Management of Achalasia

  • Anthony R. Tascone
  • Caitlin A. HalbertEmail author


Achalasia is a rare disorder of the esophagus caused by inflammation and subsequent degeneration of the ganglion cells of the myenteric plexus of the esophageal wall. This results in failure of the lower esophageal sphincter to relax with a loss of functional peristalsis in the lower esophagus. Achalasia is diagnosed by clinical symptoms, imaging, endoscopy, and manometric findings. For good surgical candidates, laparoscopic esophageal myotomy is the preferred therapeutic intervention. Patients can also be given the option of pneumatic dilation. Pharmacologic therapies are reserved for high-risk surgical candidates, in the form of endoscopic injections of botulinum toxin or oral medications, including calcium channel blockers, long-acting nitrates, or the phosphodiesterase-5 inhibitor, sildenafil.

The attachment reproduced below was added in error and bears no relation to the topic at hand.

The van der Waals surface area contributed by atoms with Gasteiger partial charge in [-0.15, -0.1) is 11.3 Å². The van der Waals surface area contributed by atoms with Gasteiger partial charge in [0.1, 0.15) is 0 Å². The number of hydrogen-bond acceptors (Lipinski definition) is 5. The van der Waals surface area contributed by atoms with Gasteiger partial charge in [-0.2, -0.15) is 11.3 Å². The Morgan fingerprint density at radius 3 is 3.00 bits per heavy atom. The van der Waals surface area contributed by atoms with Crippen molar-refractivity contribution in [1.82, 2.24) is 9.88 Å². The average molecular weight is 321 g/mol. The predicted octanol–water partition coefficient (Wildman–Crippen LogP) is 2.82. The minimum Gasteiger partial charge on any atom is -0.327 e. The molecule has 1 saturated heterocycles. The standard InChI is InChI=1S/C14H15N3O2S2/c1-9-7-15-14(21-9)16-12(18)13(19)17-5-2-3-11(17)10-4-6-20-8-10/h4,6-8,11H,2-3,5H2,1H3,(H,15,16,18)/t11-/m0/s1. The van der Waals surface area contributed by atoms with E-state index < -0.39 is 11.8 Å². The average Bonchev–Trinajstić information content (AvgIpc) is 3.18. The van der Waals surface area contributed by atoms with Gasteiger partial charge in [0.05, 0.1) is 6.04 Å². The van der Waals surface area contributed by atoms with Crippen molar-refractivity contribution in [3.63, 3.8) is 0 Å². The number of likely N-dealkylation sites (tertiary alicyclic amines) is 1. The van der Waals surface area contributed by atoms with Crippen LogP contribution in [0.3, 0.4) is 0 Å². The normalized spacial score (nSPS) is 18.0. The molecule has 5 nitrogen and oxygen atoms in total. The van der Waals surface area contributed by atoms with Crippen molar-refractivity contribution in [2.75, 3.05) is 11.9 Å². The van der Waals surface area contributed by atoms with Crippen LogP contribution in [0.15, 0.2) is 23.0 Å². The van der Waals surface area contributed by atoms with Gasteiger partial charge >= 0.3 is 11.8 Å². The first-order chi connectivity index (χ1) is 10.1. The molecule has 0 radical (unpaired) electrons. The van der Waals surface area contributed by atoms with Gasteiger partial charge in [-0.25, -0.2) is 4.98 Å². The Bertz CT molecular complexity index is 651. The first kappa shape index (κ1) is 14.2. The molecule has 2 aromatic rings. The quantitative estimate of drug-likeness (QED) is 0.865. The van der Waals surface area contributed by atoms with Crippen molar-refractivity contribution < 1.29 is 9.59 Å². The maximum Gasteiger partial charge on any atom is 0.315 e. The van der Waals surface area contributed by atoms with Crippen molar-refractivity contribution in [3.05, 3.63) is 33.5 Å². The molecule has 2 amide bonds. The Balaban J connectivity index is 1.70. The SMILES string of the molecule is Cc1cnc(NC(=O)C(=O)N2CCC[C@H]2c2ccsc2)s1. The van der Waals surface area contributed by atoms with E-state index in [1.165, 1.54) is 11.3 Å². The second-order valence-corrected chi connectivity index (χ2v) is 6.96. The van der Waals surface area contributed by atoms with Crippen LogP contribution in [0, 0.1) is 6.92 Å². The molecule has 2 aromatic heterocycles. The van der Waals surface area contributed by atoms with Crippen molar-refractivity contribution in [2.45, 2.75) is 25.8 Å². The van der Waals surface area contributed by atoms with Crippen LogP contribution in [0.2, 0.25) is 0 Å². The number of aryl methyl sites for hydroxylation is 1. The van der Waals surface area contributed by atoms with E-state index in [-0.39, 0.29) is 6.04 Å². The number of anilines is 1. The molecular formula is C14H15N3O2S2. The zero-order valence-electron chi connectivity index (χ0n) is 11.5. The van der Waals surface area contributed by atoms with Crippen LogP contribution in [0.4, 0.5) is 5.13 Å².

Achalasia Esophageal aperistalsis Corkscrew esophagus Esophageal myotomy Heller myotomy Pneumatic dilation 


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Copyright information

© Springer Nature Switzerland AG 2019

Authors and Affiliations

  1. 1.Department of General SurgerySaint Luke’s Health SystemKansas CityUSA
  2. 2.Advanced GI and Bariatric Surgery, Department of General SurgeryChristiana Care Health SystemNewarkUSA

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